From time to time I'm asked to create logos and I do it using CorelDRAW. But when I present them to my clients I do it only the old 2D way.
I would like to go beyond that and start to use those nice, sophisticated mockups with which one can apply logos to different surfaces, like business cards, walls, etc.
I found this tutorial where the guy uses Adobe Illustrator and Photoshop and talks about "Smart objects" while dealing with mockup layers and stuff.
How to present your logo with mockup. Adobe Photoshop tutorial
If I get those tutorial files, is it possible to get the same results using PP '17? If possible, how? Are there "Smart objects" equivalents in it?
FYI I'm a newbie to this program. I use DRAW most of the time and PP only occasionally for simple tasks. I tried to find clues from the tutorials available through PP's welcome screen TNA. TIA.
Here's a sample of what I do in CorelDRAW. Like mentionned elsewhere on this thread, nothing is automated. This is a speed drawing (new attempt in video editing), not so much a tutorial.It will show you where CorelDRAW can go.https://www.facebook.com/454199301326430/videos/732906450782160/
Really good job TetroDesign. You have done in 13 minutes and not in a few hours hard working as i said :) Really good job. Now, could you add this 3d effects to any logo(like in PS in just one click) or you need to do separately for any logo?Is there any solution to record all your steps in Scripts Docker and then add the recorded macro to any logo?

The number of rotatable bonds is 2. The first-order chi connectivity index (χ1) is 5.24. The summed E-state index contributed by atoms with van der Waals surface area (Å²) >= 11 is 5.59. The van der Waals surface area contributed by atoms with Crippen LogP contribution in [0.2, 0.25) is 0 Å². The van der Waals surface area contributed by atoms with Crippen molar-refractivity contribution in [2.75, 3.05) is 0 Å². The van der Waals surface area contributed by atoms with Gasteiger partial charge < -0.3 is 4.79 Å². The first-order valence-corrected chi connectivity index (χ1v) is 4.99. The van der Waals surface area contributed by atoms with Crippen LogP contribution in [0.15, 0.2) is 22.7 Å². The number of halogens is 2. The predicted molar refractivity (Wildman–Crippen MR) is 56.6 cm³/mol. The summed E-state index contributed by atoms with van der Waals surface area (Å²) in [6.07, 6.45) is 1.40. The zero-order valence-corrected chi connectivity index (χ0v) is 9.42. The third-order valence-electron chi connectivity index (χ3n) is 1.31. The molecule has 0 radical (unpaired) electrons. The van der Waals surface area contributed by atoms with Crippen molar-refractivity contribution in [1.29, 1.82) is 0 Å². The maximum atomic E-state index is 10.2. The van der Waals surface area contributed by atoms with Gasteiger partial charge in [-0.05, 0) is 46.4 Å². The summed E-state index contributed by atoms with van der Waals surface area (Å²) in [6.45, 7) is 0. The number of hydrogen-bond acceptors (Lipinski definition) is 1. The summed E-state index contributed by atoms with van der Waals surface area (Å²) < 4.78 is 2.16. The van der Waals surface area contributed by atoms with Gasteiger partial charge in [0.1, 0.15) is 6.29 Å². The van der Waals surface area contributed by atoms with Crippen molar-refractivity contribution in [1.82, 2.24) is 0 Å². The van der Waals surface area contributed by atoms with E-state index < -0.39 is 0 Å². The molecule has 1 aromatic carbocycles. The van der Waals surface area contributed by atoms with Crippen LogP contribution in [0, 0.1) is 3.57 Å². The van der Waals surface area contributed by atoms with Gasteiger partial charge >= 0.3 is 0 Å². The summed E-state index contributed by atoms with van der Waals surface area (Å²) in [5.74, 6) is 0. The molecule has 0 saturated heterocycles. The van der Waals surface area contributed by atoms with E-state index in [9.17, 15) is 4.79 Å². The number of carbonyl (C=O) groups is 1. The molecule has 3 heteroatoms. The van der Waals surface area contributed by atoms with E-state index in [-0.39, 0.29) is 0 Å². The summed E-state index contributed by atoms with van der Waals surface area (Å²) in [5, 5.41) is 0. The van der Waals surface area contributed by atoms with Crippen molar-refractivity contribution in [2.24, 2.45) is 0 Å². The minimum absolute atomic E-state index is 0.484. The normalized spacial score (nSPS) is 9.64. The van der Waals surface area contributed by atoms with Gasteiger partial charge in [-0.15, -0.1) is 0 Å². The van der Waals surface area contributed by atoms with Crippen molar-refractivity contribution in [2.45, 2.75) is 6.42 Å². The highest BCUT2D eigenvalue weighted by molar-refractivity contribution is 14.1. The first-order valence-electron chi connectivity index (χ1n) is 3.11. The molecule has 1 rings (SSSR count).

Thanks H_E.You have to understand, although it might seem flawless and so easy to use, before ending up doing such work in 13 minutes, it took me many trials and errors, and many years of practice. You might end up in having pretty strange, funny or frustrating results. Steps I've gone through myself.These steps can only be done from vector objects (Just in case...).I never use CorelDRAW's lighting effects because they never give clean results. If it would, it would be SO MUCH FASTER! I always have to break the extruded objects apart and apply gradients. There are so many conditions...A) Like in this video: You can apply the extrude tool and use its ROTATION option.B) You can apply any distortion tool (envelope, perspective, etc), then apply the extrude tool. This is extremely tricky and this is where you have to know how to draw and understand perspective views and lighting.Using the second option (wich I very often use), you have to know the tool a lot. Meaning its pros and cons. Here are some brief solutions to consider while learning, so you can see how the extrude tool reacts. It will help you to better choose how to use the tool appropriately. So now comes the practice makes perfect part. NOPE, it's not a given!• Before applying any extrusion that you wish to use the (A) ROTATION option try these avenues: 1) Enlarge your starting vector object in many different sizes. You'll notice the extrusion doesn't react the same way. The more you're zoomed out, the easier it is to manipulate too. 2) If you plan to fit the extruded object to an existing background, be aware of its existing perspective, use guidelines to help better align your extruded object.• If you use an existing background, it's better for you to distort your starting vector object, THEN apply the extrude tool without using the ROTATION option (B). Depending on the quality of the background's resolution, you can choose to either use the extrude tool's lighting effects* or manually, break everything apart and customize your own gradients for a much cleaner result.This is where you realize that the extrude tool is VERY outdated. Even though it has changed its look, its menus, etc... it still has the EXACT same behavior and options as in CorelDRAW 7.0 minus some unresolved unpredictable bugs throughout the years!* The lighting effects are VERY problematic. The lighting is greatly influenced by the color of the extruded object. Either Pantone (or any kind of Spot Color) or with RGB, or CMYK. You have to change completely the lighting direction. Believe me. After all these years, it's never the same!I'm sorry but the main reasons why I wish I could, but can't, do tutorials is:• I have to purchase a microphone. (All my professional sofdtware is installed on a desktop computer, no mics);• I hardly have the time, because it's extremely time consuming.• If I spend more time on this computer, I think I'll be headed towards a divorce, LOL!Good luck!